Cleo shook her head. “Some knights found his body in an alley not far from here a few days ago. His brother said they’d gone out drinking to celebrate Gabrielle renewing their contract.”
“So like a mugging or something?” Gavin asked, frowning and looking around.
“He was a pretty good fighter,” Owen shook his head. “Even drunk, I’m sure he would have…”
“He was gutted. And he still had coin in his pockets.” Aria crossed her arms.
There were moments in Owen’s life that he could pinpoint, where suddenly the world had seemed just a little bit more dangerous all at once, and this was one of them. “He was a perfectly nice guy. He put a tarp over my cage when it was storming. He didn’t need to do that.”
Gavin took Owen’s hand again, laced his fingers through Owen’s. “Do the guard know who was responsible?”
“Not yet. They’re looking for a street preacher who was ranting about the Leader right in front of the alley where Carter was found to ask if he saw anything. Nobody else they’ve spoken to knows anything.”
Gavin sighed, shaking his head. “They’re not going to find him.”
Owen looked at Gavin, then at Aria. “Is there anything we can do?”
“No, I don’t think so. Not unless you’ve seen him recently.”
Owen hadn’t, and shook his head.
Aria shook her head, giving a bit of a shrug. “Hopefully they’ll find something. A shitty way to die, murdered in an alley.”
“Most ways of dying are shitty,” Cleo said.
“We should go,” Aria told them. “A few more errands to run, sorry. We’ll see you at the banquet.”
“See you there,” Gavin said, and Owen nodded. The two women moved off. “Let’s go back to the castle.”
“Yeah. You okay?” Gavin looked angry.
Shaking his head, Gavin started walking. “No. Your friend got murdered. And…” He looked over his shoulder for a moment. “Something I haven’t told you.”
“What is it?”
“A few weeks ago in the First Church of the Blessed, someone found centipedes. Big, long, red centipedes.”
Owen felt another chill, this one reminiscent of a floating ice castle that he hoped never to see again. “Why?”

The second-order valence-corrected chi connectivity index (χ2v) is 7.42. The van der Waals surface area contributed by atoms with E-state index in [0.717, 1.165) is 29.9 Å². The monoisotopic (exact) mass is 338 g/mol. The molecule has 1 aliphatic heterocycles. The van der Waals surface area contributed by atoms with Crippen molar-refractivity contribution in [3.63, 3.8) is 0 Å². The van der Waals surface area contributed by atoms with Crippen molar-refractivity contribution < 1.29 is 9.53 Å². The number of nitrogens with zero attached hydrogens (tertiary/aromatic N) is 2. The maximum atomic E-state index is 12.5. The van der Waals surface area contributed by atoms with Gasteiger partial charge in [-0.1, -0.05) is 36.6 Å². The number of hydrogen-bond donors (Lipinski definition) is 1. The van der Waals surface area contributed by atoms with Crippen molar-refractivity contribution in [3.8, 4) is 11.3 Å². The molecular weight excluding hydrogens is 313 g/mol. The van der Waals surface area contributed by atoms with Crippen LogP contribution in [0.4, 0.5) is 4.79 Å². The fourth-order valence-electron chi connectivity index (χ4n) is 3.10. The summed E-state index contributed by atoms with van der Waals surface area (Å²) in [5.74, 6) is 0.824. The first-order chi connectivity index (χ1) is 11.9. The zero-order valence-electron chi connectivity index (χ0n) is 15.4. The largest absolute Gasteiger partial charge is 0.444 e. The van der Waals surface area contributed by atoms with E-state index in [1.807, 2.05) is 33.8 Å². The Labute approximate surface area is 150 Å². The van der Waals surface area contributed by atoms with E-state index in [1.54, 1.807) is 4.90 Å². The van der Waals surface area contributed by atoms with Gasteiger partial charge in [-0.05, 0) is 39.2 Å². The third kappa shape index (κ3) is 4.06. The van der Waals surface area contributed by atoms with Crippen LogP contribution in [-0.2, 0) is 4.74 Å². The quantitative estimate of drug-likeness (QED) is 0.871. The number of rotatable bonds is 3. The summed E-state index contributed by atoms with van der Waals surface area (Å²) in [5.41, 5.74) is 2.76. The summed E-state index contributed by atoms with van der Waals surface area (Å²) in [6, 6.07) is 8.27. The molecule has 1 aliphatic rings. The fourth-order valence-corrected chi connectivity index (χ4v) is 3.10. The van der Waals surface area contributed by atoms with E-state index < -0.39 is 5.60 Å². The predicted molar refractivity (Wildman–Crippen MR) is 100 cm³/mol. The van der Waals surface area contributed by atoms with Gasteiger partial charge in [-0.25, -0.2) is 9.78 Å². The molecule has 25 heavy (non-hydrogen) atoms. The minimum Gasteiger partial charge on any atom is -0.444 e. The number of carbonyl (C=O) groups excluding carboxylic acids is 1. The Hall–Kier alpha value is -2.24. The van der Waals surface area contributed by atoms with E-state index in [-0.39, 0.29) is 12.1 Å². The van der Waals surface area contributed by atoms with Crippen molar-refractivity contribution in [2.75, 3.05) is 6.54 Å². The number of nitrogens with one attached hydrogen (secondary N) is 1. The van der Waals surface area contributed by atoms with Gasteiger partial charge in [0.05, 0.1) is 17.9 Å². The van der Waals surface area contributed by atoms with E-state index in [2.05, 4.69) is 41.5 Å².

“I don’t know,” Gavin said, in a whisper. “I don’t know, Owen. The capital…this is my city. It’s my home. Bad things are happening here and I don’t like it. I’ve never not felt safe here, but…”
Owen put an arm around Gavin as they walked, keeping an eye on the crowds. “Let’s figure out what we can do.”
“I don’t know that we can.”
“We can. There’s always something we can do. We’ll figure out why all these things are happening and then I’ll kill whatever is causing it.”
“I can.” Owen leaned in and kissed Gavin’s cheek. “I can, Gavin, because something is making you feel unsafe in your own home and I’m not going to let that happen. So let’s figure out what it is so I can kill it.”
Gavin gave a little laugh. “It’s probably not all one something. The world doesn’t run on conspiracies like that.”
“Then I’ll kill a lot of things,” Owen promised. “Don’t complicate this. It’s pretty straightforward.” Gavin felt threatened. Owen was going to get rid of whatever was making him feel that way. Simple.
“Yeah, okay.” Gavin smiled, leaned into Owen as they walked. “I’m sorry your friend died.”
“I am too. He was a nice person.”
“Yeah,” Gavin sighed. “Makes getting fitted for clothes seem really silly.”
“You’re still wearing the bow.”
Owen snorted. “So are you. Just later.”
Together they made it back to the castle without incident. Owen sharpened his sword that night, just because.